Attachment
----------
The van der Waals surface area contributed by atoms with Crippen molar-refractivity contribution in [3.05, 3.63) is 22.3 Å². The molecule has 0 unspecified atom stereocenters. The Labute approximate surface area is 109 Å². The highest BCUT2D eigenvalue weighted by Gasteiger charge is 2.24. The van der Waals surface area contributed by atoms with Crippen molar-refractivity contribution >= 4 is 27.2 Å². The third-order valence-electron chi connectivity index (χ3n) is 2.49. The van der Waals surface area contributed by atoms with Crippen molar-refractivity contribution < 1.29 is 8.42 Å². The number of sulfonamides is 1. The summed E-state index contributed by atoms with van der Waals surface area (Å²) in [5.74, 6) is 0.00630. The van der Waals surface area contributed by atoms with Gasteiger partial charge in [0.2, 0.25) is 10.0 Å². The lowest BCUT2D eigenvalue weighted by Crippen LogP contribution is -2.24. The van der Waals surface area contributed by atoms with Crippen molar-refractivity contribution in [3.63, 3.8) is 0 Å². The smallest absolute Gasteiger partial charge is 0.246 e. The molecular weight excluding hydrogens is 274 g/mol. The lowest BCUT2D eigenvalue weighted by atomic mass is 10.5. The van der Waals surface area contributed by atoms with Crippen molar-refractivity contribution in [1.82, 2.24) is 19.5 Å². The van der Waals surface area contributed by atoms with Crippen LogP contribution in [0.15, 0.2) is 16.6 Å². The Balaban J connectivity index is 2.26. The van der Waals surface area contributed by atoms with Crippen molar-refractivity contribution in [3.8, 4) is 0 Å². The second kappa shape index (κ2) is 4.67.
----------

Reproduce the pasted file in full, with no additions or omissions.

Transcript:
The van der Waals surface area contributed by atoms with Crippen molar-refractivity contribution in [3.05, 3.63) is 22.3 Å². The molecule has 0 unspecified atom stereocenters. The Labute approximate surface area is 109 Å². The highest BCUT2D eigenvalue weighted by Gasteiger charge is 2.24. The van der Waals surface area contributed by atoms with Crippen molar-refractivity contribution >= 4 is 27.2 Å². The third-order valence-electron chi connectivity index (χ3n) is 2.49. The van der Waals surface area contributed by atoms with Crippen molar-refractivity contribution < 1.29 is 8.42 Å². The number of sulfonamides is 1. The summed E-state index contributed by atoms with van der Waals surface area (Å²) in [5.74, 6) is 0.00630. The van der Waals surface area contributed by atoms with Gasteiger partial charge in [0.2, 0.25) is 10.0 Å². The lowest BCUT2D eigenvalue weighted by Crippen LogP contribution is -2.24. The van der Waals surface area contributed by atoms with Crippen molar-refractivity contribution in [3.63, 3.8) is 0 Å². The smallest absolute Gasteiger partial charge is 0.246 e. The molecular weight excluding hydrogens is 274 g/mol. The lowest BCUT2D eigenvalue weighted by atomic mass is 10.5. The van der Waals surface area contributed by atoms with Crippen molar-refractivity contribution in [1.82, 2.24) is 19.5 Å². The van der Waals surface area contributed by atoms with Crippen LogP contribution in [0.15, 0.2) is 16.6 Å². The Balaban J connectivity index is 2.26. The van der Waals surface area contributed by atoms with Crippen molar-refractivity contribution in [3.8, 4) is 0 Å². The second kappa shape index (κ2) is 4.67.